“The Equalizer 2”
Directed by Antoine Fuqua
When I gave Antoine Fuqua’s first installment of the “Equalizer” a gander back in the winter months, I wasn’t aware a sequel was in the offing. It wasn’t my first choice that cold night, but I thought if they’re going to keep making “revenge-fantasy” action flicks, I might as well watch the ones with the great actors. And, wouldn’t ya know, there was a halfway decent movie in there. Or maybe it was just how easy it is to watch Denzel do pretty much anything…especially when directed by the helmer of “Training Day”. So there I was, this past week, Moviepass in pocket(poor Moviepass – if not quite RIP, currently in hospice care), looking for something to see after watching the Red Sox win another game late on a Saturday night. And the only showing left at my neighborhood multiplex was the sequel to the first, so off I went. I sat down with expectations as low as I’d had for the first, and…
…wouldn’t ya know, there’s BETTER than a halfway decent film in there.
No, not THAT much better, but certainly a smart, well acted and fairly suspenseful gun-play fest featuring a magnetic and mysterious hero. Denzel’s Robert McCall holds all his internal anger, vitriol, hurt and pain in his eyes…therefore he doesn’t need a Liam Neeson/Taken-esque monologue. No, this vigilante only needs about eleven words (if that) to both announce his plans to his enemies and to heighten the anxiety level of the audience. That, in a nutshell is what makes this franchise work. There is very little dialogue, outside of character and relational development, and with actors this good, and a director as in control as Fuqua, that’s obviously for the best.
Let’s be clear, this is not your father’s “Equalizer” – the television show from the mid-eighties. While a terrific series, that “EQ” featured a weekly, pseudo-noir, network-safe, morality tale. And while Fuqua’s “EQ/EQ2” still has the same fixation on the idea of right and wrong – and that the world is tilted against the former, that’s pretty much where the comparisons diverge. This version of McCall believes justice has not much to do with the laws of the land, but, rather, the laws of survival for those he deems “good” and a pretty serious culling of those he deems “bad”. And when the focus is placed on both the “how” and the “now,” it makes for some pretty suspenseful cinema.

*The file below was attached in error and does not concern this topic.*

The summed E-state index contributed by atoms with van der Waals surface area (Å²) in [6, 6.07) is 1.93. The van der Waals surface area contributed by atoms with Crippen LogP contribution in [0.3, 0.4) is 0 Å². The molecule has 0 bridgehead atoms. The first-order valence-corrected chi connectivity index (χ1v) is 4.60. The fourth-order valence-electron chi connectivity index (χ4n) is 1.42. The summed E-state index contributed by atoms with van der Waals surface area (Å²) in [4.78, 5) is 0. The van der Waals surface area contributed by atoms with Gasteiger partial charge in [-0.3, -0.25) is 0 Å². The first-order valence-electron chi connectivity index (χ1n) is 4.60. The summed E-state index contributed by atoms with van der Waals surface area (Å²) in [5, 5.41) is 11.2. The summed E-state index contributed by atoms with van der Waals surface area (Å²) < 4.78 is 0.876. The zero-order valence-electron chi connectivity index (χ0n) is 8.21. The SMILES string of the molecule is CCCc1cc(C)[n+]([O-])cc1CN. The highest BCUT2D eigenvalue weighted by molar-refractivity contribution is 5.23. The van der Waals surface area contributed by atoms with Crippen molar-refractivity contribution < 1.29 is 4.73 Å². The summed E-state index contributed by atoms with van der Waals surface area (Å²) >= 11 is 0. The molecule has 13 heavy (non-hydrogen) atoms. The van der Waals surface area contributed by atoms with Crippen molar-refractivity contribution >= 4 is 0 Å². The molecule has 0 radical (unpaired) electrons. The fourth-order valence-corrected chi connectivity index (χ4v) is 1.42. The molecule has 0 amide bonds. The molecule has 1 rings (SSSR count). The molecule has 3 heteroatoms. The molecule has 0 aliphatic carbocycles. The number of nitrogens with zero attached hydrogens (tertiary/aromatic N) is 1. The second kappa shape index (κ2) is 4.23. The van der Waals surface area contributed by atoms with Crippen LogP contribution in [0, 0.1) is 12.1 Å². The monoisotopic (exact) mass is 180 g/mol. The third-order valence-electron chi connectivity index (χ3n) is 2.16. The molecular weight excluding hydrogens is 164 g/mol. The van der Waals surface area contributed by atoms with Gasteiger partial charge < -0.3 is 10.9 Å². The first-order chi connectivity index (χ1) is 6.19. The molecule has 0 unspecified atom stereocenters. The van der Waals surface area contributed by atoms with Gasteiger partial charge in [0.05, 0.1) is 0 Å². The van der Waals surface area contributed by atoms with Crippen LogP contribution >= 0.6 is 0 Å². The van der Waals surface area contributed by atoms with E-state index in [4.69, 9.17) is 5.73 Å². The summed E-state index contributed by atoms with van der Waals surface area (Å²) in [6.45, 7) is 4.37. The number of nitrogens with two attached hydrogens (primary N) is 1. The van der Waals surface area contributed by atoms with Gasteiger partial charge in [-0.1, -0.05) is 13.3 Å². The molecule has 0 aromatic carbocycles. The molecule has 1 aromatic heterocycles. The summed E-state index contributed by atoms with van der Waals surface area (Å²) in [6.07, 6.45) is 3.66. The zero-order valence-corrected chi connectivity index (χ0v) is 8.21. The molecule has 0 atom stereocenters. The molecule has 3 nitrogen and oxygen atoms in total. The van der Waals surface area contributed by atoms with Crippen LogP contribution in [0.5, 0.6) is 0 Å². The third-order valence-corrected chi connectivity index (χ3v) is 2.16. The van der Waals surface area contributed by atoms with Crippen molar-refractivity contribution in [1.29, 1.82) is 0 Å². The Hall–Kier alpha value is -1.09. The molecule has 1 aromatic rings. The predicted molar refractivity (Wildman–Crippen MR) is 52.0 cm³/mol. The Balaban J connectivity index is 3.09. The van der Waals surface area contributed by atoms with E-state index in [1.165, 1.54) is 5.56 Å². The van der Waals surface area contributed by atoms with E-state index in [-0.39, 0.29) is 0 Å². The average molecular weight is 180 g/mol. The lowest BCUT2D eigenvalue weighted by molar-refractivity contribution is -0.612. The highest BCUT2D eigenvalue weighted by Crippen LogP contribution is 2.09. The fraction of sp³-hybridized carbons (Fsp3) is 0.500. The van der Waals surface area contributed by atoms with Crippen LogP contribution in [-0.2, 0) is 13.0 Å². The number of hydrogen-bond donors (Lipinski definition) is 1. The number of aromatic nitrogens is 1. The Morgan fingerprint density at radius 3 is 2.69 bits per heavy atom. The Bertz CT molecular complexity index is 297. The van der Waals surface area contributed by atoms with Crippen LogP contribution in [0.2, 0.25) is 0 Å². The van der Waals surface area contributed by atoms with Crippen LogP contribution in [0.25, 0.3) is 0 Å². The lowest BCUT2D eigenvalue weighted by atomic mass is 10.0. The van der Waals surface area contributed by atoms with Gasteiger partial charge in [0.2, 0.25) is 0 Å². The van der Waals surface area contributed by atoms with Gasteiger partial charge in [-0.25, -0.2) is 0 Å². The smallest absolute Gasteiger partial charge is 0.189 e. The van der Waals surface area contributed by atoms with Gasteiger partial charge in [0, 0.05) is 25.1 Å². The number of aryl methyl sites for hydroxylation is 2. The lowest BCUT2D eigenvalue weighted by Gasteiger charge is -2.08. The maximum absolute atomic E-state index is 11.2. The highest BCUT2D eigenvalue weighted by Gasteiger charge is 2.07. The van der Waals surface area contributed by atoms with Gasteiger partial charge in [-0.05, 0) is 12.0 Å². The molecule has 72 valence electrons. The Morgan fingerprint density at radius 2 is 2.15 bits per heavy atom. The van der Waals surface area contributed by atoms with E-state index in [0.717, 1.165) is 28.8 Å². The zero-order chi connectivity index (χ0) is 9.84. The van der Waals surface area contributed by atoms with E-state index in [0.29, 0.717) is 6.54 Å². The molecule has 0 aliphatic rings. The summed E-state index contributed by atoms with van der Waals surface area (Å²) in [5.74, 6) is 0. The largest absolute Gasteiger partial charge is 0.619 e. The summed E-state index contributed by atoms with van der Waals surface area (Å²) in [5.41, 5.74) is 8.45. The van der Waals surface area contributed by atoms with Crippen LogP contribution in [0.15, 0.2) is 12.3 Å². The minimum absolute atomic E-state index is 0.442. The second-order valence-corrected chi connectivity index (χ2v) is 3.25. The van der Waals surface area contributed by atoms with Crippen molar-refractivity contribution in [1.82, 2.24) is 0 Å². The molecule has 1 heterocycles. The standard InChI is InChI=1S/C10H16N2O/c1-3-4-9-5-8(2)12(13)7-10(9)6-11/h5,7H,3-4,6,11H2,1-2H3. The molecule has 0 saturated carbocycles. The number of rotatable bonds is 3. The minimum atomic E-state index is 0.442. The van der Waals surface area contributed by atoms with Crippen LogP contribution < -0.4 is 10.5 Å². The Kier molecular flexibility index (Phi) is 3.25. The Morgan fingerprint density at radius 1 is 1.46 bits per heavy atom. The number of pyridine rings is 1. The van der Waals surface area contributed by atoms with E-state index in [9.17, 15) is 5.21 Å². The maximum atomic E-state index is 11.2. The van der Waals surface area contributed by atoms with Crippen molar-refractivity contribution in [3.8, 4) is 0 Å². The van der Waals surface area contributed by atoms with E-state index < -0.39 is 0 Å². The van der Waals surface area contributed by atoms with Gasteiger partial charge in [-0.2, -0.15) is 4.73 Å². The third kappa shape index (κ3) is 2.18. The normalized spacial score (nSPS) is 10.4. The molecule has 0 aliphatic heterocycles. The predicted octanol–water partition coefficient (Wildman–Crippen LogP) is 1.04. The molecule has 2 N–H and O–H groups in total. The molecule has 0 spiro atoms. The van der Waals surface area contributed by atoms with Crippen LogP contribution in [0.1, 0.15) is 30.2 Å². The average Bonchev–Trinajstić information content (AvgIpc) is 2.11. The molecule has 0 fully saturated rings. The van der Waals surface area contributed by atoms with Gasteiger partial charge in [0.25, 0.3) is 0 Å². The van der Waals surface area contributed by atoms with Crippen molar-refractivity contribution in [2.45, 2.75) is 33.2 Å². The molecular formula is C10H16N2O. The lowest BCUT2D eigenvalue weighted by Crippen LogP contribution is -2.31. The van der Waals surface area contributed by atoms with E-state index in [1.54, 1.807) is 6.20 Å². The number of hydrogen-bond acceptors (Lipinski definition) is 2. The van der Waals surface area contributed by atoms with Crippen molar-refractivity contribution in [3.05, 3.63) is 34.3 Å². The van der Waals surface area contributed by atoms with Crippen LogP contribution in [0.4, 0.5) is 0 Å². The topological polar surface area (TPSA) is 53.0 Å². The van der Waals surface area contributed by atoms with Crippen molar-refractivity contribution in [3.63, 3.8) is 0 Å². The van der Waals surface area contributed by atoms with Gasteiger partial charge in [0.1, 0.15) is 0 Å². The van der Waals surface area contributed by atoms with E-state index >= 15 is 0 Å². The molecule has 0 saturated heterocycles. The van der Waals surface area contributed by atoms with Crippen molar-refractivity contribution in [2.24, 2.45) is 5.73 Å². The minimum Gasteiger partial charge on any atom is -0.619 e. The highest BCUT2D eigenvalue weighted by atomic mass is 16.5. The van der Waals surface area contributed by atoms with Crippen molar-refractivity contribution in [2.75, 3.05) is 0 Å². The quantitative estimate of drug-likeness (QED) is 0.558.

As noted, Denzel Washington is his usual brilliant self here. I’d go as far as saying this is a more three-dimensional character/performance than his most recent Oscar-nommed role in “Roman J. Israel, Esq.” (a film I did not particularly like). But, in “EQII”, more so than in “EQI”, he quietly shows us more of who this man is doing not much more than sitting quietly and reading a book, which ends up being more than most films tell us in hours of dialogue.
He’s joined by two new actors this go-round; Pedro Pascal (whom you’ll remember as the Inigo Montoya of “Games of Thrones'” season four) and Ashton Sanders (the unforgettable adolescent Chiron from “Moonlight”). Both are fantastic additions. Pascal’s Dave York successfully represents McCall’s past, filling in many of the empty spaces in McCall’s present day existence. Sanders’ Miles Whittaker, meanwhile, is the living embodiment of McCall’s aspirational, pay-it-forward organizing principle…which means his character also acts as Fuqua’s how-to for changing the cycle of violence in modern day urbania. Further, the actor’s brand of aloof is both specific and consistent…which is to say, he never pushes, even when the script places him in positions where most other actors might.
Finally a word about the environment of the film (both visual and aural). While I wouldn’t call Oliver Wood’s cinematography gorgeous or revolutionary, it sets us up in a very specific manner with its bleak pallet and perfect approximation of how New England weather patterns can affect emotion. And the score, from Harry Gregson-Williams, is actually quite good. Subtle and effective, it stays away from the mountains and valleys that usually blanket revenge action flicks. I’m not a fan of Gregson-Williams work. In fact, of the ultra-successful Hollywood composers working today, he might be my least favorite. However, here he does an excellent job of adding to the film’s inherent anxiety.
Look, this is not a great film by any stretch, but it is both an excellent addition to the genre and an improvement on the original film upon which it’s based. So go watch Denzel kick some ass. There are worse ways to spend a couple hours.
Written on August 5th, 2018